My guess is that when most people say “he doesn’t have communicative intent”, they may mean one of any number of things. They could be missing the child’s messages. They could only be referring to “appropriate behavior” — but challenging behavior is still communicative. Or they mean getting up and approaching an adult to share a specific and deliberate message. Each of these are separate problems that we can work through while using AAC. We only need to be open to examining the ways our philosophies and practices may be influencing what we see and expect in our children. I’ll address getting up and approaching adults in a future blog, but today we’re focusing on seeing a child’s message and mapping language on to that message. And you need to have access to robust language to do so. 

Seeing Messages

Every student is conveying messages. They may use their bodies. They may use unsafe ways to share their messages. But they are sharing messages, dozens and dozens of them every day. All of these messages are important, even when they don’t conform to a neurotypical way of communicating our needs, likes, or dislikes. 

We must become careful observers of the people we serve, whether it’s our children, our students, or our very best friends. What happens when our students are hungry? What happens when they are tired? How do we know when they like something? Do they do it over and over? Does their facial expression change? Do they move their bodies? What about when they are angry, overwhelmed, or frustrated? For a while, my daughter’s biggest message cue was when she heard anyone in the room say a relevant word, her head would tilt slightly. It wasn’t 100%, but it was a start. A start is all you need. Watch across daily routines and activities for several days. Make notes if you need to. Ask their families, their classmates, or a favorite staff person. 

If your student has a complex body, this might be more difficult. They may not flap or wave, run away or run towards. Watch their eye gaze. Do they look towards one item longer than another item? Do they turn their head towards or away? Is there a pattern to their vocalizations, more, less, faster, slower? Watch for subtle signs — a head tilt, a lift of the chin, eye movements, small shifts in their body. I once taught a student who simply closed her eyes when she did not wish to talk to us or engage in the activity. Every time. Art? Closed eyes. If I cancelled art and said we were headed to the playground, BAM! Eyes wide open, one hand waving, let’s go go go. If you’re not sure what a movement means, make a note of the time, activity, or communication partner that is present each time it occurs. Can you detect a pattern? Can you create situations where this message is more likely to be conveyed?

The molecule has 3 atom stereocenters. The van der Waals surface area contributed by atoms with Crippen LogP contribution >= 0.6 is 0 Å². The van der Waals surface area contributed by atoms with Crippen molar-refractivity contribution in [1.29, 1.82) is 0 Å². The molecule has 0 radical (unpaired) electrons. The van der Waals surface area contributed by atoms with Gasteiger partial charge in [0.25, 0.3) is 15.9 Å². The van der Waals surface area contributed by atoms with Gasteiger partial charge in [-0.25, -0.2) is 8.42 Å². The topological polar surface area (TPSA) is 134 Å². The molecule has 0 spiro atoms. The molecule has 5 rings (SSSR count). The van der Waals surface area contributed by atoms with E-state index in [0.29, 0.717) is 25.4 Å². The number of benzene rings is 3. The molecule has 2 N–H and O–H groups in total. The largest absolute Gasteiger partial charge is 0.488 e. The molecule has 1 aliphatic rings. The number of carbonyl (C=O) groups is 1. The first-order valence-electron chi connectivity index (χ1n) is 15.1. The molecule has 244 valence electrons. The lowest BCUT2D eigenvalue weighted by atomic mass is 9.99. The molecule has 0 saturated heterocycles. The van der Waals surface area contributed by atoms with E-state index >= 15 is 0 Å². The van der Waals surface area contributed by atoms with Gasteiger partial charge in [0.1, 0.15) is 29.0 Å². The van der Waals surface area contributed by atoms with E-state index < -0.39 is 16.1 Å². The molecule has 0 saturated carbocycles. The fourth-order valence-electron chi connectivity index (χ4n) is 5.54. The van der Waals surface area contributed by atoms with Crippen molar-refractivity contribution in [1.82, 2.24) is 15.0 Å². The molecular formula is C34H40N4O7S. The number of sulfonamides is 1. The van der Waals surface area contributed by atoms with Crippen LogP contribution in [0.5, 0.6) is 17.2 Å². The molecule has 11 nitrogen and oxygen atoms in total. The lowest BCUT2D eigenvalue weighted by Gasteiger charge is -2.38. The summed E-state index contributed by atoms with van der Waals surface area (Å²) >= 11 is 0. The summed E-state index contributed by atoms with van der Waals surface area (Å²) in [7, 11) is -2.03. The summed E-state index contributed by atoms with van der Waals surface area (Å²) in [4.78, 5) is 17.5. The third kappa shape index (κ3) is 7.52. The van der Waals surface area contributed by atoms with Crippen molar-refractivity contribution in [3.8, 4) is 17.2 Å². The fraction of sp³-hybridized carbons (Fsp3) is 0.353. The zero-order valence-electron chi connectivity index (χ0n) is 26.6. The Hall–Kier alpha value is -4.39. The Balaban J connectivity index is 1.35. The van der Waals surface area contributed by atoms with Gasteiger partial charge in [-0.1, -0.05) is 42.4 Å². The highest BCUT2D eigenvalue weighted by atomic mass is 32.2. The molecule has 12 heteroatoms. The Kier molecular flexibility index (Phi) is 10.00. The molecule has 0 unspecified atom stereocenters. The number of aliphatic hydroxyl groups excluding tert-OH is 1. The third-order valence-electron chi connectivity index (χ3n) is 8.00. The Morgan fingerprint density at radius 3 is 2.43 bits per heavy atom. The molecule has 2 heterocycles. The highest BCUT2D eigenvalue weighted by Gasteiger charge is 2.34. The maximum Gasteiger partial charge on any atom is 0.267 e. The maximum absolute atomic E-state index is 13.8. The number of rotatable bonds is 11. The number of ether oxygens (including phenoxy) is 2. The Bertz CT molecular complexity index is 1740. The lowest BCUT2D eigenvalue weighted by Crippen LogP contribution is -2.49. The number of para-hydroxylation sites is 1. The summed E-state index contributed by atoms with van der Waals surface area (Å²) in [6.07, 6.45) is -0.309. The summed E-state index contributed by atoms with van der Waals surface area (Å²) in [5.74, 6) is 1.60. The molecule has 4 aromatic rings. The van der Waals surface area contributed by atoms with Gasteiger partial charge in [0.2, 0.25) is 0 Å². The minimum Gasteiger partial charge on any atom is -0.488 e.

(Note of caution: do not deliberately create frustrating, overwhelming, or angering situations in order to test your hypotheses. Use observation only for those emotions. I am specifically referring to pulling out favorite toys, people, songs, activities, and looking for signs of interest, excitement, happiness, engagement.)

Language Mapping

Better understanding our students’ messages means that we can be better communication partners. One of the most important jobs that we have is to provide aided language input — as much as possible through as many routines of the day as we can. Aided language input refers to communication partners’ (that’s you and me!) modeling use of an individual’s AAC system. 

With our very early communicators — the students who are mistakenly labeled as lacking “communicative intent” — this modeling often begins by mapping language from their AAC system onto their actions. We translate the messages that our students share with their bodies into language that can be said on their AAC system. This is why it’s important to spend some time as Sherlock Holmes. We have to know what these messages are! Let’s look at some examples of language mapping in action. 

Jane 

Jane is a three year old student who often plays by lining up her Thomas the Train toys. Her teacher has been watching her play for the past few days and thinks that Jane is really happy when she lines up her trains. After she places the last one, she may smile to herself. She sometimes wiggles her fingers back and forth or runs around the table in a circle. Jane can do this many times in a row. Sometimes other students want to play with the trains and may take Thomas or Percy. Jane may start crying, pulling on her hair, or even fall to the ground. Jane does not seek out an adult for help or try to get her Thomas back. 

Jane’s teacher introduces an iPad with a dynamic display app. Notice that the teacher continues to map language onto Jane’s actions even if Jane does not appear to be paying attention at the time. We don’t stop talking to toddlers because they have their own interests to pursue. We don’t stop talking to our students just because they may not be looking at us — especially if we may be using neurotypical standards to judge attention and learning. We model, model, model, model. All day every day. Uppercase words are words that she models on the talker while speaking out loud. 

  • Jane lines up trains 
  • Teacher: “I think you LIKE this.” 
  • T: “That’s THOMAS! You LIKE Thomas!”
  • Jane takes them apart. She starts again.
  • T: “AGAIN! I wonder if you are HAPPY! You are doing it AGAIN.”
  • T: “LOOK! THOMAS is at the front.”
  • Jane’s peer picks up Percy, who was laying on the side.
  • Jane starts to whine.
  • T: “I think you WANT Percy. Maybe you are saying MINE MINE MINE.”